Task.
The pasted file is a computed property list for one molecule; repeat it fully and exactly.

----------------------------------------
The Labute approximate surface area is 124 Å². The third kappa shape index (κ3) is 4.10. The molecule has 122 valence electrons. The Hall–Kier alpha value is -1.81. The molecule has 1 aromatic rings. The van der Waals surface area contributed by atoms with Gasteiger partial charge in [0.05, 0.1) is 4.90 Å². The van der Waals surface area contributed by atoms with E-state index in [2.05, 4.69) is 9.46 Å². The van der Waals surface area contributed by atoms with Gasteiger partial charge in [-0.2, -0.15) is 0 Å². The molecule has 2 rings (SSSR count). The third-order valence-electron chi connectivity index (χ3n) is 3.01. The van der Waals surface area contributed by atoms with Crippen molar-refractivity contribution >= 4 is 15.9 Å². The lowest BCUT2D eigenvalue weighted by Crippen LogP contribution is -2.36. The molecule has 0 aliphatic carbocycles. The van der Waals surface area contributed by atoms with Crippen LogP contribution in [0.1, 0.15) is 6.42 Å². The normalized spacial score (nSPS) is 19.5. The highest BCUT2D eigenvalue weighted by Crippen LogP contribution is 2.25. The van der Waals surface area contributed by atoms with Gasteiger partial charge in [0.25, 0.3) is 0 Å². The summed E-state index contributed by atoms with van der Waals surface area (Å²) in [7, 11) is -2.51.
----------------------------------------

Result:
The Labute approximate surface area is 124 Å². The third kappa shape index (κ3) is 4.10. The molecule has 122 valence electrons. The Hall–Kier alpha value is -1.81. The molecule has 1 aromatic rings. The van der Waals surface area contributed by atoms with Gasteiger partial charge in [0.05, 0.1) is 4.90 Å². The van der Waals surface area contributed by atoms with E-state index in [2.05, 4.69) is 9.46 Å². The van der Waals surface area contributed by atoms with Gasteiger partial charge in [-0.2, -0.15) is 0 Å². The molecule has 2 rings (SSSR count). The third-order valence-electron chi connectivity index (χ3n) is 3.01. The van der Waals surface area contributed by atoms with Crippen molar-refractivity contribution >= 4 is 15.9 Å². The lowest BCUT2D eigenvalue weighted by Crippen LogP contribution is -2.36. The molecule has 0 aliphatic carbocycles. The van der Waals surface area contributed by atoms with Crippen LogP contribution in [0.1, 0.15) is 6.42 Å². The normalized spacial score (nSPS) is 19.5. The highest BCUT2D eigenvalue weighted by Crippen LogP contribution is 2.25. The van der Waals surface area contributed by atoms with Gasteiger partial charge in [0.25, 0.3) is 0 Å². The summed E-state index contributed by atoms with van der Waals surface area (Å²) in [7, 11) is -2.51.